Monday, April 24, 2006


Today I observed the first of the Springtime bird parties around here, when the birds really go wild. The party starts when the farmers flood and harrow their paddies, one by one down the mountainside. Today it was the paddy across the road.

Hearing all the avian commotion, I left breakfast and stepped out on the deck to behold a couple dozen hawks, wings wide, swarming the air directly over the paddy, doing their lazy lacework just above the farmer as he harrowed slowly back and forth with his small tractor. Now and then a hawk would swoop down and snatch a grub or a frog from the freshly turned mud that had lain fallow for eight months.

Over in the far trees some egrets were watching from the sidelines, waiting for the farmer to leave. Darkly prominent at the scene were a bunch of crows, who weren't dining at the moment (since they don't wade); their only interest was in harassing any hawks that weren't just sitting on the paddy banks watching with sharp beaks and talons at the ready.

When the farmer finally left, the egrets stepped in and slowly stalked the fresh buffet, selecting breakfast while the hawks kept gliding, swooping and grabbing at the sky-colored water, the crows now and then selecting a particular airborne hawk and closely following him around from above as he scanned the water, then at just the right moment swooping down and mussing up the hawk's hair.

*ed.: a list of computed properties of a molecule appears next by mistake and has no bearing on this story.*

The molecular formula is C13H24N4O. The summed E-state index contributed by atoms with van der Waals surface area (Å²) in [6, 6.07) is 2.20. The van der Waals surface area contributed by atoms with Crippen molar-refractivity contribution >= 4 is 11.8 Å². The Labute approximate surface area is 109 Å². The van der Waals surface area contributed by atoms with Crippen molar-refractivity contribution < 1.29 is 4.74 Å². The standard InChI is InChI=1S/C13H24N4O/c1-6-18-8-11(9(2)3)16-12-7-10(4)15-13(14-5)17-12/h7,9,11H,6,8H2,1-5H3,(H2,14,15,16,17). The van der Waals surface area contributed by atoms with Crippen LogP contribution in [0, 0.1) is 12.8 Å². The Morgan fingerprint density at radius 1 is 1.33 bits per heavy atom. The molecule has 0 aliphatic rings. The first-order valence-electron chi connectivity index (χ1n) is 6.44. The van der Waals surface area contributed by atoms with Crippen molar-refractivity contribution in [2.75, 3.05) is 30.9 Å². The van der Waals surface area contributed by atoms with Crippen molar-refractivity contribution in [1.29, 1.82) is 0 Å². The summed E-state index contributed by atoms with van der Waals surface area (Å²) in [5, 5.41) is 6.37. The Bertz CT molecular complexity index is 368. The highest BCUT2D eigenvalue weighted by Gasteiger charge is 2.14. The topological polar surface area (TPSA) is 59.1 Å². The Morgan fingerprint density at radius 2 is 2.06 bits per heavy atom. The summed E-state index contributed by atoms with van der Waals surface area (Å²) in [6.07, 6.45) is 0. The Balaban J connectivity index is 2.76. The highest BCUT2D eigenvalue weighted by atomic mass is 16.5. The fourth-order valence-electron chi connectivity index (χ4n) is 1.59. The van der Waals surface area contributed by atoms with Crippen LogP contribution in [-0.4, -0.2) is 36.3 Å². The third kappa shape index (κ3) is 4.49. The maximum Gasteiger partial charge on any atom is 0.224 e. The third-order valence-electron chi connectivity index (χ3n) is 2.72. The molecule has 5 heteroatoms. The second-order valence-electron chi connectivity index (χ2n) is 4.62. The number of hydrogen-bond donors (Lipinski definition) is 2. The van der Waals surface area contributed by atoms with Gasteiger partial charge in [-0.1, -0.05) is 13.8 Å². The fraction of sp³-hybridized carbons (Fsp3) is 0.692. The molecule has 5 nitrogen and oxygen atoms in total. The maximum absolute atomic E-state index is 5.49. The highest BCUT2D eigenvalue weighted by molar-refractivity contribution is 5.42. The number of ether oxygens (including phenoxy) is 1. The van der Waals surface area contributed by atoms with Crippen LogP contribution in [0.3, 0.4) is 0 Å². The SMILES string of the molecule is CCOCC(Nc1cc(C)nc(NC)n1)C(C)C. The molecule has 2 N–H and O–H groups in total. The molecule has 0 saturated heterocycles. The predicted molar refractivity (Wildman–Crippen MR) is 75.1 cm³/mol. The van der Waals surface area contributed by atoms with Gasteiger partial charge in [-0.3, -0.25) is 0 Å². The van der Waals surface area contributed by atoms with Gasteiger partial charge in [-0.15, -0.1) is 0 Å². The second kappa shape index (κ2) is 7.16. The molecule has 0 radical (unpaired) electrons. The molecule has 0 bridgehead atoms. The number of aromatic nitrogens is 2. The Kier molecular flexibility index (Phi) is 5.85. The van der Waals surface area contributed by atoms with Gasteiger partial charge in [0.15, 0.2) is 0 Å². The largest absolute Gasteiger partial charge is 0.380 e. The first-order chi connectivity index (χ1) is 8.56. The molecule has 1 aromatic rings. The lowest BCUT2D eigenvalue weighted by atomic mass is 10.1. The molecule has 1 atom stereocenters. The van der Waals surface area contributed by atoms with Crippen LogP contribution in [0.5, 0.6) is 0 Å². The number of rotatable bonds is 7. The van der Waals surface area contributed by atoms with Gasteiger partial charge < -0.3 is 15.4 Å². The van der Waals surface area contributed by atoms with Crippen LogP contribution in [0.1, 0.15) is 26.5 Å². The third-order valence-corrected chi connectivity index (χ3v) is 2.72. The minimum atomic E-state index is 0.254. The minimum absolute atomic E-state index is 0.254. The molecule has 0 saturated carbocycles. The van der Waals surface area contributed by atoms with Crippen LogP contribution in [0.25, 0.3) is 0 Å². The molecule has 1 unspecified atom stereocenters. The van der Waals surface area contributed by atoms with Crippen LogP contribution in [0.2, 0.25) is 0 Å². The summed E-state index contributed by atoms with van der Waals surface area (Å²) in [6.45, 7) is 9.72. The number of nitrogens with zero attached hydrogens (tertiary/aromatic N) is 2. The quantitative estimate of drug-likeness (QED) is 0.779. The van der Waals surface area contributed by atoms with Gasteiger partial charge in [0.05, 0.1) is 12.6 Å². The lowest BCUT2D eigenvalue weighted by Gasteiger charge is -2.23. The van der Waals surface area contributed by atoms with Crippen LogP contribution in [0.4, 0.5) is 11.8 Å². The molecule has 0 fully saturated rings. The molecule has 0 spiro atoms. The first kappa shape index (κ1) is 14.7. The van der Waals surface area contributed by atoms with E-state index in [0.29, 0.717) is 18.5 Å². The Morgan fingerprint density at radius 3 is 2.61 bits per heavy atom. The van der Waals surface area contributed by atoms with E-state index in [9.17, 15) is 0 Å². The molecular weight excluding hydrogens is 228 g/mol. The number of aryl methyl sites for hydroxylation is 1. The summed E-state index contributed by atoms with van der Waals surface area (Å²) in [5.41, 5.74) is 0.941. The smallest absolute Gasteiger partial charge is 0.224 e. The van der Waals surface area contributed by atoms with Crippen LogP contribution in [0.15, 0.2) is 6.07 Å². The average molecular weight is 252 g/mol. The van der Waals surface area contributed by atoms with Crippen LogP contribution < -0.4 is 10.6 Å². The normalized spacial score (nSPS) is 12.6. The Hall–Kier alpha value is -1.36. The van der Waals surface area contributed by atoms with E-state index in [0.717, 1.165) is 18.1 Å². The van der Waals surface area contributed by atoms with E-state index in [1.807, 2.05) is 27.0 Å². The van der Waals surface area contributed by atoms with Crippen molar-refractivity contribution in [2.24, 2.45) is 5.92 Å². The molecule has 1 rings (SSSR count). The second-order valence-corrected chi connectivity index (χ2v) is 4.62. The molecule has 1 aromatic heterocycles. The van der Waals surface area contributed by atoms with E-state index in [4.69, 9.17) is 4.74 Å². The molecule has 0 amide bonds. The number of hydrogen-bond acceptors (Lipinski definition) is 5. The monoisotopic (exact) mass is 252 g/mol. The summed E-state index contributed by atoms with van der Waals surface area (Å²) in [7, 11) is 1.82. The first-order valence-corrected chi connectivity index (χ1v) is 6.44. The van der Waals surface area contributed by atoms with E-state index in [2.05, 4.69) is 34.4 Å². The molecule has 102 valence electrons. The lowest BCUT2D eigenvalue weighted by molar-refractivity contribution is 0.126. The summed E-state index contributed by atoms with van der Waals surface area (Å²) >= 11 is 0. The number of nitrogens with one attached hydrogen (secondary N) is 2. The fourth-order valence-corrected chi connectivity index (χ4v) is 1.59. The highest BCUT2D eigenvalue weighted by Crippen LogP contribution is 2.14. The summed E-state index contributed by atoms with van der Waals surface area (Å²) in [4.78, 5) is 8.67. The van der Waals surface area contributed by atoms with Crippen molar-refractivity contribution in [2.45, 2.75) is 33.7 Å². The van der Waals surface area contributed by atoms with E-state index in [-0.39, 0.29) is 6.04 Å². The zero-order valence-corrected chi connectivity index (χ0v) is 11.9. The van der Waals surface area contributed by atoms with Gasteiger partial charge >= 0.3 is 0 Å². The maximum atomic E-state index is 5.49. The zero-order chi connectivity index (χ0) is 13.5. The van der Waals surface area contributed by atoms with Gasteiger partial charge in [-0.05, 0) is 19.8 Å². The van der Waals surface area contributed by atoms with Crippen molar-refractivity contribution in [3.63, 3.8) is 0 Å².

When the hawks had had their fill and glided off into the rest of the air, the crows' fun was done so they left too, leaving the paddy mirror to the slow-motion egrets who, now having the serendipitous banquet all to themselves, took their long-legged graceful time until the entire paddy had been thoroughly enjoyed.

Tomorrow morning comes the next party, one venue lower.


Ronni Bennett said...

My god, reading this is like being there and seeing it myself. Beautiful. And...

I didn't know crows can't wade or, I guess I never thought about it before. What would happen if somehow a crow found himself with water around his ankles?

Robert Brady said...

This is actually a bit deeper than minimal puddle wading; as long as it doesn't get above the crows' yellow boottops... and I've never seen them grunge around in deep wet paddy mud, they're very particular about that tux...